Arm-twisting and acrimony accompany the share-out of Euro-rewards.
In the US it is called 'pork barreling'. Whatever other high political aims they may be engaged in promoting, senators and congressmen all recognise that they must spend a large part of their time making sure that a fair - and preferably rather more than a fair - share of federally-funded activity flows to whatever state or district they happen to represent. It is the opposite of Nimbyism - everybody seeks to fructify their own backyard.
In Europe, the process works rather differently. While the Parliament in Strasbourg remains in its present rather embryonic state, the votes of its individual members do not have quite the same direct trading value as their Washington opposite numbers. But exactly the same 'national interest' pressures are there, hidden away in the fine-tuning of the Commission's agenda and the opaque manoeuvres preceding each decision that emerges from the Council of Ministers.
This summer, there are at least two such epic struggles going on behind the overtly tranquil Brussels facade. Both throw interesting light on the kind of forces whose interplay tends to determine the share-out of Euro-rewards.
The first goodie-bag goes under the name of the Trans European Networks plan. Though hardly the subject of daily conversation in Hull and Halesowen, it is Brussels's biggest single project since the officially recognised 'completion' of the single market and so far the only clear initiative to have come out of the Commission's White Paper on growth and jobs that was agreed last December. It embraces roads, railways, telecommunication links and the transmission and distribution of energy. The figure for the total ultimate bill has been pencilled in at 400 billion ecus - something over £300 billion. Naturally the plans have been drawn up so that every member country has at least some interest in their going ahead. But Britain's involvement is fairly peripheral. Apart from a contribution to the cost of the hoped-for London-Paris-Brussels-Amsterdam high-speed rail service it revolves mainly round another railway, in this case linking Cork and Dublin directly with Belfast, Larne and Stranraer.
The real meat, though, is to be found much further east. The biggest planned investments are all focused on improving transport and communications, either with the ex-Soviet Union and its former satellite empire, or with Turkey and beyond it, the Middle East. The overarching idea is to repair the legacy of the Cold War years, when Europe's infrastructural improvement was almost entirely concentrated on North-South connections. As a result, in the laconic words of Henning Christopherson, the EU economics commissioner, 'It is now very difficult in purely physical terms to bring goods quickly between East and West.' Repairing that situation is clearly a most sensible aim, if the ideal of a wider Europe is ever to be fully realised. But the politicians and voters concerned are already fighting like cats about where all this development money, and the jobs it will create, are going to go. As the people of Kent know, it can make an enormous difference whether a major trunk route goes north, south or through a particular city or mountain pass, and in many cases, the precise siting of the Euro-network will determine, for generations to come, whether whole regions enjoy prosperity or penury. So Greece has been pushing hard for the £2 billion Egnatia road scheme, which could halve the driving time between the Adriatic and Aegean, while its more northerly neighbours favour, say, the proposed Moscow-Berlin express line, or the Prague-Dresden-Nuremberg motorways, and Spain fumes because it has been allocated barely a quarter as many ecus as Germany. The first bids were discussed at a summit last month, but expect the show to run and run.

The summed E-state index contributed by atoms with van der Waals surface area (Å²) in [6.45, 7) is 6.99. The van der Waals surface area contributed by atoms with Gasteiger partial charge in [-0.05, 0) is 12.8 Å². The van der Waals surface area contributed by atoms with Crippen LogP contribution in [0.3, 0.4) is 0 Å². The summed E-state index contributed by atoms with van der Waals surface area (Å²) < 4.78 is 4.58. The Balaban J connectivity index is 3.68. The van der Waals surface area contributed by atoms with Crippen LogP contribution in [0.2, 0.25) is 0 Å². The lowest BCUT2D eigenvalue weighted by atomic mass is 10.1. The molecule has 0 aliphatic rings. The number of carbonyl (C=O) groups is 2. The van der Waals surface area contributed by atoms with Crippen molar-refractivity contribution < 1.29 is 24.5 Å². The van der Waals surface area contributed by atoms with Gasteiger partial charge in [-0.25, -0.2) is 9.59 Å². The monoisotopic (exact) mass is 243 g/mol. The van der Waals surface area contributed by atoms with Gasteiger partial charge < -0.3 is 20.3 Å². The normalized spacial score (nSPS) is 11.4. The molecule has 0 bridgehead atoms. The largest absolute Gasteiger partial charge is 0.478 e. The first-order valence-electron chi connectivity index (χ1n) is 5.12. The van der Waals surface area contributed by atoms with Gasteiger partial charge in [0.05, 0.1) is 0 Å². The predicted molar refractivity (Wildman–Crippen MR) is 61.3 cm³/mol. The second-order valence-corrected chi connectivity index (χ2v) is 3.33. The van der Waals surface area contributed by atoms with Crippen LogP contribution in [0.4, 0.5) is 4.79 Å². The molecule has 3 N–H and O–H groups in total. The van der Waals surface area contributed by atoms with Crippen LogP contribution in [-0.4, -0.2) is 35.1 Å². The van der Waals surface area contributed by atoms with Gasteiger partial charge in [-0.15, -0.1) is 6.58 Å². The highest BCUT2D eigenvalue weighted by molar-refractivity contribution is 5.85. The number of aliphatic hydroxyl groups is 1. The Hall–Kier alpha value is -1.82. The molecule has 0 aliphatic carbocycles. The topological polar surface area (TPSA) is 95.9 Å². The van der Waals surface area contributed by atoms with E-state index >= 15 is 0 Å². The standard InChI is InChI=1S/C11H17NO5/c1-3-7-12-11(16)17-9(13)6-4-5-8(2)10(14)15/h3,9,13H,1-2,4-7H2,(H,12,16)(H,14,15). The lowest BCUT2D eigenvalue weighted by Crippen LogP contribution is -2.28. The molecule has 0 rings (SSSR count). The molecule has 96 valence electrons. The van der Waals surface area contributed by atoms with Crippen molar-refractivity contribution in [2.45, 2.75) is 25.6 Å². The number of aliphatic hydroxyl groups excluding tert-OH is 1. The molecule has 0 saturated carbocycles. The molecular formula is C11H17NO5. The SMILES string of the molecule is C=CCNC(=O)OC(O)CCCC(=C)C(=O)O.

Meanwhile, there is the great debate about airline subsidies. Since early 1993 Europe's air travel providers have been free to set their own ticket prices and from 1997 will be freed from all the traditionally hampering regulations which lay down where they can and cannot fly. Independent operators, like privatised BA and Scandinavia's SAS (50%-owned by Sweden, Denmark and Norway) argue that this should mean an end to all the hefty subventions which have always been available, openly or covertly, to keep their state-owned rivals in the air. But now they see Brussels being strong-armed by member governments to allow bigger payments than ever before.
Portugal's TAP (which has used its public sector hand-outs to undercut everyone else by 19% on the Copenhagen-New York route) is now holding its hand out for over £700 million. Greece is seeking permission to inject virtually £1 billion into its loss-making flag-carrier, Olympic. And Paris, with the personal intervention of its prime minister, Edouard Balladur, wants to give Air France a cool £2.3 billion.
Needless to say, everyone is apoplectic about this, and is making every effort to prevent such a blatant tilting of the playing field. But that, of course, is what pork-barreling is all about.
Peter Wilsher is a freelance consultant and writer.